Routt County’s COVID-19 disaster declaration is almost two years old
Routt County’s COVID-19 disaster declaration is almost two years old

Routt County’s COVID-19 disaster declaration is almost two years old

In what has become a routine move, the Routt County Board of Commissioners approved on the 24th continuation of the local disaster declaration associated with COVID-19 on Tuesday, February 15th.

The extension means that the declaration – which was first introduced on 13 March 2020 – will extend into its second year with little indication of when it may end. Although it is likely to be extended again, the current declaration expires on March 28.

“I think probably when the state comes out of their state, we will be out of ours,” Routt County Manager Jay Harrington said. “The only reason the county still does that is in the event that there is additional funding that comes under that umbrella.”



The order goes back to when COVID-19 was known as the new coronavirus and when governments at all levels responded to a rapidly evolving situation.

When the first statement was approved, Routt County had only seen two cases of COVID-19. Since then, 6,064 more have come.



The initial order followed similar orders introduced by Colorado Gov. Jared Polis and then-President Donald Trump, and it made the county eligible for reimbursement from federal and state governments for resources spent on the pandemic.

The police office did not give an indication of when these statements may end at the state level on Tuesday.

“The police administration has supported local governments doing what works for them to respond to the pandemic,” Melissa Dworkin, a spokeswoman for the governor’s office, said in a statement. “We expect Colorado to remain in the recovery phase for COVID to have access to federal funds.”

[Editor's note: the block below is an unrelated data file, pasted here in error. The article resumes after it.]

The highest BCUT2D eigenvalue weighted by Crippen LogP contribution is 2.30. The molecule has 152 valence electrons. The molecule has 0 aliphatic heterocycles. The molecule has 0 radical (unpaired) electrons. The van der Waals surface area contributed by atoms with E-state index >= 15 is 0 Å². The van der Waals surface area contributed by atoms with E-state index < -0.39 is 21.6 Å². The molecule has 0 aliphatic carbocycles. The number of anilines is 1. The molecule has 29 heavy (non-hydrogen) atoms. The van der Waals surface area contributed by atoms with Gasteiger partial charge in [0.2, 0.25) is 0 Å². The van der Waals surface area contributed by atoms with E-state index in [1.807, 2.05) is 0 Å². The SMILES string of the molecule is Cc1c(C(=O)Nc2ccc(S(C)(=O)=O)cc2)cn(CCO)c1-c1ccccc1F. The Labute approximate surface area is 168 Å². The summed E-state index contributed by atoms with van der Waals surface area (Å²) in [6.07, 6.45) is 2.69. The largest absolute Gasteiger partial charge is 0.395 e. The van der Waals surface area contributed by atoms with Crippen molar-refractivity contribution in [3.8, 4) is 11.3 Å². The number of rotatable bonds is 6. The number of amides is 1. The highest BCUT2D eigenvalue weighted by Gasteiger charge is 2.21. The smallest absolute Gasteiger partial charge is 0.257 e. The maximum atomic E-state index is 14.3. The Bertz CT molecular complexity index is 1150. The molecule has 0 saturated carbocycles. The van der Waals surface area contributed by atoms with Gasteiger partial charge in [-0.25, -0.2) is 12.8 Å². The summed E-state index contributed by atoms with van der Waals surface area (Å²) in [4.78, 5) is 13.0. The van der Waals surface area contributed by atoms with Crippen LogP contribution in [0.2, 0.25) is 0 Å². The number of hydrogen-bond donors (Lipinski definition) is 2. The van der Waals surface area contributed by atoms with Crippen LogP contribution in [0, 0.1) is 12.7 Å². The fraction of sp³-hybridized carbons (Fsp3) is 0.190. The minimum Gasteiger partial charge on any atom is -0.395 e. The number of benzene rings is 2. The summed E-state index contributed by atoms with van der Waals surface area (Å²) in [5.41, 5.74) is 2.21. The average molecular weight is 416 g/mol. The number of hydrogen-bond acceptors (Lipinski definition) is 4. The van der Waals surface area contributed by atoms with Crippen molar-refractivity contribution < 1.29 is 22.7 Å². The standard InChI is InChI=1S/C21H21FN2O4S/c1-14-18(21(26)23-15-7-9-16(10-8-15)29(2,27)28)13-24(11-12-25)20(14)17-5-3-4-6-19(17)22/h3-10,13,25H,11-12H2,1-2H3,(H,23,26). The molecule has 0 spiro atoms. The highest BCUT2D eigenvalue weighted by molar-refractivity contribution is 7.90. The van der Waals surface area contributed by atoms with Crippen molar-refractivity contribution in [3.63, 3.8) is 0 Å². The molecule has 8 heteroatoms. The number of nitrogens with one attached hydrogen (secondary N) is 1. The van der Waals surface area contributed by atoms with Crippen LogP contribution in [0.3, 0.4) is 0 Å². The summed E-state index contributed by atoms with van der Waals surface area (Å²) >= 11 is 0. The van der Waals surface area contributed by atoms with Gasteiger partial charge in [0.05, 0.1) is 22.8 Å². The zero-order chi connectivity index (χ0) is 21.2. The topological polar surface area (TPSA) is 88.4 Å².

This compensation from the Federal Emergency Management Agency can be a lengthy process, said Commissioner Beth Melton, which is why these disaster declarations are sometimes left in place for extended periods of time.

“I keep thinking about talking to Boulder County commissioners who say they still have standing declarations of disaster from the floods that happened,” Melton said, referring to the 2013 floods that caused more than $ 4 billion in damage. across the Front Range.

There are still 18 disaster declarations from the 2013 floods waiting to be fully reimbursed by the federal government, according to a database of disasters set up by FEMA.

Out of 208 disasters declared in Colorado since 2013, 114 of them are still waiting to be completely shut down.

The only statement active in Routt County is the one the commissioners extended Tuesday.

“As long as (the state of Colorado) continues with their statement, we will follow that trail unless there are obvious differences between what is happening in Routt County, versus the state,” said County Attorney Erick Knaus.

Knaus said the statement is important to keep in place because there may be money available in the end that one does not know about now or does not exist yet.

“It’s not likely, I would say, and others will say it’s never going to happen,” Knaus said of getting further help. “But as long as there is any possibility that the county can benefit from this recovery and all the resources the county has put out during the pandemic, why not do so?”

Knaus said he was actually a little surprised that the state has maintained its statement for so long, as some counties have chosen to end their local orders.

Eagle County settled with its measure last month with a commissioner tells Vail Daily, “It’s personally difficult to live in a constant state of emergency.”

Commissioner Tim Redmond had a similar reflection on Tuesday. While he believes Routt County should keep the door open for potential funding because of COVID, Redmond said he is also reaching the point where “it should all go away.”

“I do not like the message it sends: continued disaster,” Redmond said. “I do not know if I feel we are in a lasting catastrophe anymore. I think we are in our modern world – the new normal.”

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